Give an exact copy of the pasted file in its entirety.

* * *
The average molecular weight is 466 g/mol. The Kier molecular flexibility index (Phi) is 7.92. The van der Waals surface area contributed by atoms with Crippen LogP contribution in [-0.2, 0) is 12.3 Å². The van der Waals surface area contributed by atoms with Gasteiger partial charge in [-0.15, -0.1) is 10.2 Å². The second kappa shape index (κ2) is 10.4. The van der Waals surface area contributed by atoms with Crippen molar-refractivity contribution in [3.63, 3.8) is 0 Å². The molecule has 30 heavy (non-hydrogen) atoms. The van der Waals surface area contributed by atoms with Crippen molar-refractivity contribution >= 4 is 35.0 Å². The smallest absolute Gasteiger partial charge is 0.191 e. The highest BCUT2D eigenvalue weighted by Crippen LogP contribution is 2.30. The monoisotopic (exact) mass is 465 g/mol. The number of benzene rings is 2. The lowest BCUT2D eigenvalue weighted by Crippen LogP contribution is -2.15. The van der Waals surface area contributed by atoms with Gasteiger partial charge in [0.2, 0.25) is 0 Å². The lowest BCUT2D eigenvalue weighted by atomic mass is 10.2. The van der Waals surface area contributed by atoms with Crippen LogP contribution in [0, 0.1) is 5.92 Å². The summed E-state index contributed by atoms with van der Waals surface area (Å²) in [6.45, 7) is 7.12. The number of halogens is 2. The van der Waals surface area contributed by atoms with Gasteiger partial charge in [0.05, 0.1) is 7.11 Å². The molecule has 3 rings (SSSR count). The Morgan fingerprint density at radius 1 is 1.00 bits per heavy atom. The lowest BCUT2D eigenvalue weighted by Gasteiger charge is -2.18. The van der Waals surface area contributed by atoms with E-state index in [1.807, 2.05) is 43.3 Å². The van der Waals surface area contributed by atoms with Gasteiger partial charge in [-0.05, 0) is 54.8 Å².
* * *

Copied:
The average molecular weight is 466 g/mol. The Kier molecular flexibility index (Phi) is 7.92. The van der Waals surface area contributed by atoms with Crippen LogP contribution in [-0.2, 0) is 12.3 Å². The van der Waals surface area contributed by atoms with Gasteiger partial charge in [-0.15, -0.1) is 10.2 Å². The second kappa shape index (κ2) is 10.4. The van der Waals surface area contributed by atoms with Crippen molar-refractivity contribution in [3.63, 3.8) is 0 Å². The molecule has 30 heavy (non-hydrogen) atoms. The van der Waals surface area contributed by atoms with Crippen molar-refractivity contribution >= 4 is 35.0 Å². The smallest absolute Gasteiger partial charge is 0.191 e. The highest BCUT2D eigenvalue weighted by Crippen LogP contribution is 2.30. The monoisotopic (exact) mass is 465 g/mol. The number of benzene rings is 2. The lowest BCUT2D eigenvalue weighted by Crippen LogP contribution is -2.15. The van der Waals surface area contributed by atoms with Gasteiger partial charge in [0.2, 0.25) is 0 Å². The lowest BCUT2D eigenvalue weighted by atomic mass is 10.2. The van der Waals surface area contributed by atoms with Crippen LogP contribution in [0, 0.1) is 5.92 Å². The summed E-state index contributed by atoms with van der Waals surface area (Å²) in [6.45, 7) is 7.12. The number of halogens is 2. The van der Waals surface area contributed by atoms with Gasteiger partial charge in [0.05, 0.1) is 7.11 Å². The molecule has 3 rings (SSSR count). The Morgan fingerprint density at radius 1 is 1.00 bits per heavy atom. The lowest BCUT2D eigenvalue weighted by Gasteiger charge is -2.18. The van der Waals surface area contributed by atoms with E-state index in [1.807, 2.05) is 43.3 Å². The van der Waals surface area contributed by atoms with Gasteiger partial charge in [-0.05, 0) is 54.8 Å².